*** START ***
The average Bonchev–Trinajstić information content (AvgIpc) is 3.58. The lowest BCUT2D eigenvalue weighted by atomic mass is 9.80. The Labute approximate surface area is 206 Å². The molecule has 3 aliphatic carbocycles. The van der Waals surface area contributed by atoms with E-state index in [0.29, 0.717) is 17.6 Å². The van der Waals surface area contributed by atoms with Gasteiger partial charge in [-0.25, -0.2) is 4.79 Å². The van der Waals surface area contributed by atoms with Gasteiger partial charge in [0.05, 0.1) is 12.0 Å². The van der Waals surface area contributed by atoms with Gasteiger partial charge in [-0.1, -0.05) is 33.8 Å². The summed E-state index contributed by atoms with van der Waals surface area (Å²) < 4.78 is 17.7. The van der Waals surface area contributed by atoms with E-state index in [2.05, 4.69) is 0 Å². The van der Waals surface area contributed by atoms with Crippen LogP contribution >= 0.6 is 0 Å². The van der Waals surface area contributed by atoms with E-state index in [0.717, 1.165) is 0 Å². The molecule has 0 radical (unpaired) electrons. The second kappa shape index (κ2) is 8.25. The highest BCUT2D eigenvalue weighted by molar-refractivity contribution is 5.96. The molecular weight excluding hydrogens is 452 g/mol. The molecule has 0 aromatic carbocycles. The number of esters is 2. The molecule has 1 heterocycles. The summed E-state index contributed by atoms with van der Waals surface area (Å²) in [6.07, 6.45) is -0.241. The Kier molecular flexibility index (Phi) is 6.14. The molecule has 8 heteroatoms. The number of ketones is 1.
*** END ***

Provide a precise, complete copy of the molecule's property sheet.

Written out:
The average Bonchev–Trinajstić information content (AvgIpc) is 3.58. The lowest BCUT2D eigenvalue weighted by atomic mass is 9.80. The Labute approximate surface area is 206 Å². The molecule has 3 aliphatic carbocycles. The van der Waals surface area contributed by atoms with E-state index in [0.29, 0.717) is 17.6 Å². The van der Waals surface area contributed by atoms with Gasteiger partial charge in [-0.25, -0.2) is 4.79 Å². The van der Waals surface area contributed by atoms with Gasteiger partial charge in [0.05, 0.1) is 12.0 Å². The van der Waals surface area contributed by atoms with Gasteiger partial charge in [-0.1, -0.05) is 33.8 Å². The summed E-state index contributed by atoms with van der Waals surface area (Å²) < 4.78 is 17.7. The van der Waals surface area contributed by atoms with E-state index in [2.05, 4.69) is 0 Å². The van der Waals surface area contributed by atoms with Crippen LogP contribution >= 0.6 is 0 Å². The van der Waals surface area contributed by atoms with E-state index in [0.717, 1.165) is 0 Å². The molecule has 0 radical (unpaired) electrons. The second kappa shape index (κ2) is 8.25. The highest BCUT2D eigenvalue weighted by molar-refractivity contribution is 5.96. The molecular weight excluding hydrogens is 452 g/mol. The molecule has 0 aromatic carbocycles. The number of esters is 2. The molecule has 1 heterocycles. The summed E-state index contributed by atoms with van der Waals surface area (Å²) in [6.07, 6.45) is -0.241. The Kier molecular flexibility index (Phi) is 6.14. The molecule has 8 heteroatoms. The number of ketones is 1.